I learned that he died from @element75's list. Here's what I've got.
- •As a very old man who grew up in the 1970s, I saw his early, groundbreaking music videos when they were used as filler on Showtime. I was eight years old, getting exposed to "Fashion," "Boys Keep Swinging" and (especially) "Ashes to Ashes." It was fascinating, terrifying and exciting.Smearing that lipstick in "Swinging!" And I still think "Ashes to Ashes" is the truest, most powerful song ever written about addiction.
- •I got a Greatest Hits compilation when I was maybe 12 years old. It was so baffling. I remember listening to "Starman" and "TVC 15" over and over, trying to figure out what the fuck he was talking about.The lyrics were so non-linear/ enigmatic compared to everything else I was exposed to.
- •I recorded the entirety of the "Let's Dance" LP off a Lexington, Kentucky FM radio station. I had to stay up until midnight on a school night to do so. It was so fuckin' worth it.What an album! Put it on at any moment and it's impossible to turn off.
- •Through all the phases of life I went through, Bowie was always there. I'd find yet another one of his albums that resonated in a special way - "Station to Station," when I first moved to LA; "Young Americans," when I'd been here a while.This elastic nature of connection to his music made him seem supernatural to me, and in retrospect - immortal.
- •When I was at one of the darker points in my life - like, working in a semi-criminal enterprise, which I've written about before - I saw an advance screening of the David Lynch movie, "Lost Highway." It had a profound effect on me. And the Bowie theme song, "I'm Deranged," perfectly captured my mental state at the time.
- •I worked on a TV show one time where he made an appearance. As he read the lame copy I and my fellow writers had prepared for him, I stood backstage and watched as he fully committed to it, his body bobbing and weaving like a dance routine as he read off a teleprompter.I could not believe his good humor and positivity!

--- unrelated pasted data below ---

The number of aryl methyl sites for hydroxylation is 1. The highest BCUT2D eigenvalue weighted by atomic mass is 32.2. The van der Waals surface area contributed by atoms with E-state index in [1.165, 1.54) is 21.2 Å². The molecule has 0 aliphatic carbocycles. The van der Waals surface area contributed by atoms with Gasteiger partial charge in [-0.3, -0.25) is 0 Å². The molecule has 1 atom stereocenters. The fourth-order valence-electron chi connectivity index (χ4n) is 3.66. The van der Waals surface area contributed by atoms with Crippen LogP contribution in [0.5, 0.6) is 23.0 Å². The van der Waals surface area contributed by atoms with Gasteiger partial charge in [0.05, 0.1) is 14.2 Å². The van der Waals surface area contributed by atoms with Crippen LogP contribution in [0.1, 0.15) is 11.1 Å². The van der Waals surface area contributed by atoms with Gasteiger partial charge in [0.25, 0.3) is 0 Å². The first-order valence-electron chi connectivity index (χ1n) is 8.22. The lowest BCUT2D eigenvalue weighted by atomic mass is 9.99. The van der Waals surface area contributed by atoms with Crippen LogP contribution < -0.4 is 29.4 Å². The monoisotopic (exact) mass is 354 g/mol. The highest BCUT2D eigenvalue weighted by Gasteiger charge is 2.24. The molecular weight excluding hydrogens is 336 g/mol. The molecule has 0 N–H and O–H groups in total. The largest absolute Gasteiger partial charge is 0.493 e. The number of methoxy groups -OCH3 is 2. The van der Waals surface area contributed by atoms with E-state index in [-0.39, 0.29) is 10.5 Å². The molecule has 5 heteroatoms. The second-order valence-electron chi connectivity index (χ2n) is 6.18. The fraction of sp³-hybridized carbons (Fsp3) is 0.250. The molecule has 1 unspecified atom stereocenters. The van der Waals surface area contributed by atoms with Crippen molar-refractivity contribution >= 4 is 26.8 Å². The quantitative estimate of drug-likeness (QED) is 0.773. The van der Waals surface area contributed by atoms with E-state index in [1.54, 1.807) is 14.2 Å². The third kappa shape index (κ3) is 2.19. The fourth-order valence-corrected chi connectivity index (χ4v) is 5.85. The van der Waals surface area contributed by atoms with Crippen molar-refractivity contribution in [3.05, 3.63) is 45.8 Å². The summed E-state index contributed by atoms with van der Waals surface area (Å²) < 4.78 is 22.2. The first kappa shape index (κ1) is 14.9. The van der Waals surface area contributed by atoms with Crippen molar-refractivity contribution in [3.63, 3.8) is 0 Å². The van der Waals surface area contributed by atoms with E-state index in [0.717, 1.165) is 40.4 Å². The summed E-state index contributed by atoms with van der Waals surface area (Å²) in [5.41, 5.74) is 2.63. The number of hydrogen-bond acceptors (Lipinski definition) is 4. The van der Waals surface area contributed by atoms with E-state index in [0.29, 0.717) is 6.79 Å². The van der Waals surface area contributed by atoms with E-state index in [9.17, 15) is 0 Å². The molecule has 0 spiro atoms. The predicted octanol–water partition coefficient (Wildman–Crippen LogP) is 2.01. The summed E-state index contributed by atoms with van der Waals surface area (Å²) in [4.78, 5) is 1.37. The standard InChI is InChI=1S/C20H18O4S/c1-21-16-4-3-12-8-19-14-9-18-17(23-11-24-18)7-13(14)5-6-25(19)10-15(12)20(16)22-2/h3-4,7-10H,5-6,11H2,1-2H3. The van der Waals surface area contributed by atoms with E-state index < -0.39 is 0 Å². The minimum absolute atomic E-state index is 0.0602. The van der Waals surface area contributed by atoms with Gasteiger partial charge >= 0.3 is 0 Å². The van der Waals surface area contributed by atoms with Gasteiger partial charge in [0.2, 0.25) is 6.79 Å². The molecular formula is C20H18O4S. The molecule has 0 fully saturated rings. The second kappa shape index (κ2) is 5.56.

- •I only attended one of his live concerts - about 12 years ago, in Los Angeles, with my wife. I LOVED how he spent at least 50% of the concert just talking between songs; screwing around; sharing humorous show business anecdotes and memories. He reminded me of Ricky Gervais!He seemed to want to keep this up all night, and almost preferred the jokes to the music. You rarely see a performer so thoroughly enjoy the presence of the audience.
- •Just two days ago, I contributed to @bjnovak's list of Favorite Bowie Lyrics (Favorite David Bowie Lyrics). The song I quoted, "Bring Me the Disco King," is all about David facing his mortality with clear eyes. The refrain - "Don't let me know we're invisible" - suggests to me that he wants his memory to live on.That's why, in the healthiest way possible, I will choose to "deny" his death... to say that he's still here, through his burning, unstoppable life energy. He refused to be categorized by ridiculous, small-minded, arbitrary paradigms in life. Why would he do so in death? Rest in peace, David Bowie!
- •EDITED TO ADD: Just learned that Bowie and Gervais were close friends for many years. No wonder Gervais came to mind during that concert! It's so cool how Bowie - with his massive influence - was so joyfully influenced by other artists, right up to the end.